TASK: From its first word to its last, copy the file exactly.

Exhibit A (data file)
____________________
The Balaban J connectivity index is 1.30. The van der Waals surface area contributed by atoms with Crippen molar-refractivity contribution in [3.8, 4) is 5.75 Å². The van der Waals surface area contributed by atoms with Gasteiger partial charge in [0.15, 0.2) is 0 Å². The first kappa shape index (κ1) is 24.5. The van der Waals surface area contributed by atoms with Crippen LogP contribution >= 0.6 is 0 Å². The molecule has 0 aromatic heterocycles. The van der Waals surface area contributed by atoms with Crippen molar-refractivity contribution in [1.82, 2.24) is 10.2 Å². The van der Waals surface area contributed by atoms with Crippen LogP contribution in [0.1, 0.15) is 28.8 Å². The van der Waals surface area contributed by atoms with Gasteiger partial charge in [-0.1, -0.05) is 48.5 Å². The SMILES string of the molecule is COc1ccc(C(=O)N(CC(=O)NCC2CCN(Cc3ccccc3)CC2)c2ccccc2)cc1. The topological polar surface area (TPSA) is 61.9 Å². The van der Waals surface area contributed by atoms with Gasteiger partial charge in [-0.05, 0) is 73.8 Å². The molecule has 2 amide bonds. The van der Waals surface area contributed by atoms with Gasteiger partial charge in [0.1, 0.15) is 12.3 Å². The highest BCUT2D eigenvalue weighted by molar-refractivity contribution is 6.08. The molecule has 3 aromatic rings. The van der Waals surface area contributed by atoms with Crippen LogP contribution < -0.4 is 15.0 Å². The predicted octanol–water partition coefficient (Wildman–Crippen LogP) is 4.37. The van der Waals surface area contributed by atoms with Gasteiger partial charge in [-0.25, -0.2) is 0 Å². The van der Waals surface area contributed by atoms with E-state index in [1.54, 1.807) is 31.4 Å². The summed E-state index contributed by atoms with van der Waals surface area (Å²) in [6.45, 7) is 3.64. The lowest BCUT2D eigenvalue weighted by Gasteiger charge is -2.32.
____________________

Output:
The Balaban J connectivity index is 1.30. The van der Waals surface area contributed by atoms with Crippen molar-refractivity contribution in [3.8, 4) is 5.75 Å². The van der Waals surface area contributed by atoms with Gasteiger partial charge in [0.15, 0.2) is 0 Å². The first kappa shape index (κ1) is 24.5. The van der Waals surface area contributed by atoms with Crippen LogP contribution >= 0.6 is 0 Å². The molecule has 0 aromatic heterocycles. The van der Waals surface area contributed by atoms with Crippen molar-refractivity contribution in [1.82, 2.24) is 10.2 Å². The van der Waals surface area contributed by atoms with Crippen LogP contribution in [0.1, 0.15) is 28.8 Å². The van der Waals surface area contributed by atoms with Gasteiger partial charge in [-0.1, -0.05) is 48.5 Å². The SMILES string of the molecule is COc1ccc(C(=O)N(CC(=O)NCC2CCN(Cc3ccccc3)CC2)c2ccccc2)cc1. The topological polar surface area (TPSA) is 61.9 Å². The van der Waals surface area contributed by atoms with Gasteiger partial charge in [-0.05, 0) is 73.8 Å². The molecule has 2 amide bonds. The van der Waals surface area contributed by atoms with Gasteiger partial charge in [0.1, 0.15) is 12.3 Å². The highest BCUT2D eigenvalue weighted by molar-refractivity contribution is 6.08. The molecule has 3 aromatic rings. The van der Waals surface area contributed by atoms with Crippen LogP contribution < -0.4 is 15.0 Å². The predicted octanol–water partition coefficient (Wildman–Crippen LogP) is 4.37. The van der Waals surface area contributed by atoms with Gasteiger partial charge in [-0.25, -0.2) is 0 Å². The van der Waals surface area contributed by atoms with E-state index in [1.54, 1.807) is 31.4 Å². The summed E-state index contributed by atoms with van der Waals surface area (Å²) in [6.45, 7) is 3.64. The lowest BCUT2D eigenvalue weighted by Gasteiger charge is -2.32.